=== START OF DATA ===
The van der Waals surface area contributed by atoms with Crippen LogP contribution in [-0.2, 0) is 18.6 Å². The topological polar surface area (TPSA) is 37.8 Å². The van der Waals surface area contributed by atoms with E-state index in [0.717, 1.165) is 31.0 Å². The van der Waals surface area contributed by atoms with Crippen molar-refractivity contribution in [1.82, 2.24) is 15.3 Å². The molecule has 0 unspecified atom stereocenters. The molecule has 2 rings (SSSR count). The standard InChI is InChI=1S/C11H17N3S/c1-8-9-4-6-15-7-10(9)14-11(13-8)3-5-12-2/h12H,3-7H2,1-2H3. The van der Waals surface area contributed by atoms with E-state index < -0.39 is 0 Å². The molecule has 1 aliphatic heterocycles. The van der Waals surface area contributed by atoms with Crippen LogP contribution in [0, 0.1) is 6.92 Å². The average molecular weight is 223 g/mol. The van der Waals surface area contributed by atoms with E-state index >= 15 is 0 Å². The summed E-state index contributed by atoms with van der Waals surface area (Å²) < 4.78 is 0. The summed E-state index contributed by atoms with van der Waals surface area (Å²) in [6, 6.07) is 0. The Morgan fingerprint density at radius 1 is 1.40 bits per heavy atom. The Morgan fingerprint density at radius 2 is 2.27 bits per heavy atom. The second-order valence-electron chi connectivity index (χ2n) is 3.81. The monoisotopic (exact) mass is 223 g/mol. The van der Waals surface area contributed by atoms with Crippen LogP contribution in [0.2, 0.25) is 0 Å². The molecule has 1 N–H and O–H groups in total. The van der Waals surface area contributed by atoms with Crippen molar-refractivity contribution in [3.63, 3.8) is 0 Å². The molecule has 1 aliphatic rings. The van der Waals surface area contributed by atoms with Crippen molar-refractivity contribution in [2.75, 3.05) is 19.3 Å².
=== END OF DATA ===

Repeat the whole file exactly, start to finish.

The van der Waals surface area contributed by atoms with Crippen LogP contribution in [-0.2, 0) is 18.6 Å². The topological polar surface area (TPSA) is 37.8 Å². The van der Waals surface area contributed by atoms with E-state index in [0.717, 1.165) is 31.0 Å². The van der Waals surface area contributed by atoms with Crippen molar-refractivity contribution in [1.82, 2.24) is 15.3 Å². The molecule has 0 unspecified atom stereocenters. The molecule has 2 rings (SSSR count). The standard InChI is InChI=1S/C11H17N3S/c1-8-9-4-6-15-7-10(9)14-11(13-8)3-5-12-2/h12H,3-7H2,1-2H3. The van der Waals surface area contributed by atoms with E-state index < -0.39 is 0 Å². The molecule has 1 aliphatic heterocycles. The van der Waals surface area contributed by atoms with Crippen LogP contribution in [0, 0.1) is 6.92 Å². The average molecular weight is 223 g/mol. The van der Waals surface area contributed by atoms with E-state index >= 15 is 0 Å². The summed E-state index contributed by atoms with van der Waals surface area (Å²) < 4.78 is 0. The summed E-state index contributed by atoms with van der Waals surface area (Å²) in [6, 6.07) is 0. The Morgan fingerprint density at radius 1 is 1.40 bits per heavy atom. The Morgan fingerprint density at radius 2 is 2.27 bits per heavy atom. The second-order valence-electron chi connectivity index (χ2n) is 3.81. The monoisotopic (exact) mass is 223 g/mol. The van der Waals surface area contributed by atoms with Crippen LogP contribution in [0.2, 0.25) is 0 Å². The molecule has 1 N–H and O–H groups in total. The van der Waals surface area contributed by atoms with Crippen molar-refractivity contribution in [3.63, 3.8) is 0 Å². The molecule has 1 aliphatic rings. The van der Waals surface area contributed by atoms with Crippen molar-refractivity contribution in [2.75, 3.05) is 19.3 Å².